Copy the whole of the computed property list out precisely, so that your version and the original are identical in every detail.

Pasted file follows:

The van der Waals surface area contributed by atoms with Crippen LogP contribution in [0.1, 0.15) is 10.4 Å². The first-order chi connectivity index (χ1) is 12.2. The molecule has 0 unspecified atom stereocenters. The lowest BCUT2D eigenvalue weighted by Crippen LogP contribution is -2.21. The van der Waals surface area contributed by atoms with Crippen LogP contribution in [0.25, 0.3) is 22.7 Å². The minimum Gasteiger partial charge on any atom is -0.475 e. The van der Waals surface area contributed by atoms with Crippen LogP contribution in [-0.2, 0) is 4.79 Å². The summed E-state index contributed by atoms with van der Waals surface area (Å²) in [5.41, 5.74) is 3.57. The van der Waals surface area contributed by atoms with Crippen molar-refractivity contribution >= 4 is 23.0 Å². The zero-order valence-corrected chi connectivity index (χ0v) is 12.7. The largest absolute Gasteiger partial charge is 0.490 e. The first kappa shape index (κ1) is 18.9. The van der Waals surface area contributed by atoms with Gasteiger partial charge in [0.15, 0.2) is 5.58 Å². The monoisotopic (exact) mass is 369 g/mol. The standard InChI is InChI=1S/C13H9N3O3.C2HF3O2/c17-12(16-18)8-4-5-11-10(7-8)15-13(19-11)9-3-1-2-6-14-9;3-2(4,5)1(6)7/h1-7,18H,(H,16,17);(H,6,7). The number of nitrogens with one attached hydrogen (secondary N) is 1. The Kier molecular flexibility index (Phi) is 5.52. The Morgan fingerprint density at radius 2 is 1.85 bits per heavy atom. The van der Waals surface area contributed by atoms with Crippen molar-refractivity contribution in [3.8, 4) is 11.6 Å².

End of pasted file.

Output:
The van der Waals surface area contributed by atoms with Crippen LogP contribution in [0.1, 0.15) is 10.4 Å². The first-order chi connectivity index (χ1) is 12.2. The molecule has 0 unspecified atom stereocenters. The lowest BCUT2D eigenvalue weighted by Crippen LogP contribution is -2.21. The van der Waals surface area contributed by atoms with Crippen LogP contribution in [0.25, 0.3) is 22.7 Å². The minimum Gasteiger partial charge on any atom is -0.475 e. The van der Waals surface area contributed by atoms with Crippen LogP contribution in [-0.2, 0) is 4.79 Å². The summed E-state index contributed by atoms with van der Waals surface area (Å²) in [5.41, 5.74) is 3.57. The van der Waals surface area contributed by atoms with Crippen molar-refractivity contribution >= 4 is 23.0 Å². The zero-order valence-corrected chi connectivity index (χ0v) is 12.7. The largest absolute Gasteiger partial charge is 0.490 e. The first kappa shape index (κ1) is 18.9. The van der Waals surface area contributed by atoms with Gasteiger partial charge in [0.15, 0.2) is 5.58 Å². The monoisotopic (exact) mass is 369 g/mol. The standard InChI is InChI=1S/C13H9N3O3.C2HF3O2/c17-12(16-18)8-4-5-11-10(7-8)15-13(19-11)9-3-1-2-6-14-9;3-2(4,5)1(6)7/h1-7,18H,(H,16,17);(H,6,7). The number of nitrogens with one attached hydrogen (secondary N) is 1. The Kier molecular flexibility index (Phi) is 5.52. The Morgan fingerprint density at radius 2 is 1.85 bits per heavy atom. The van der Waals surface area contributed by atoms with Crippen molar-refractivity contribution in [3.8, 4) is 11.6 Å².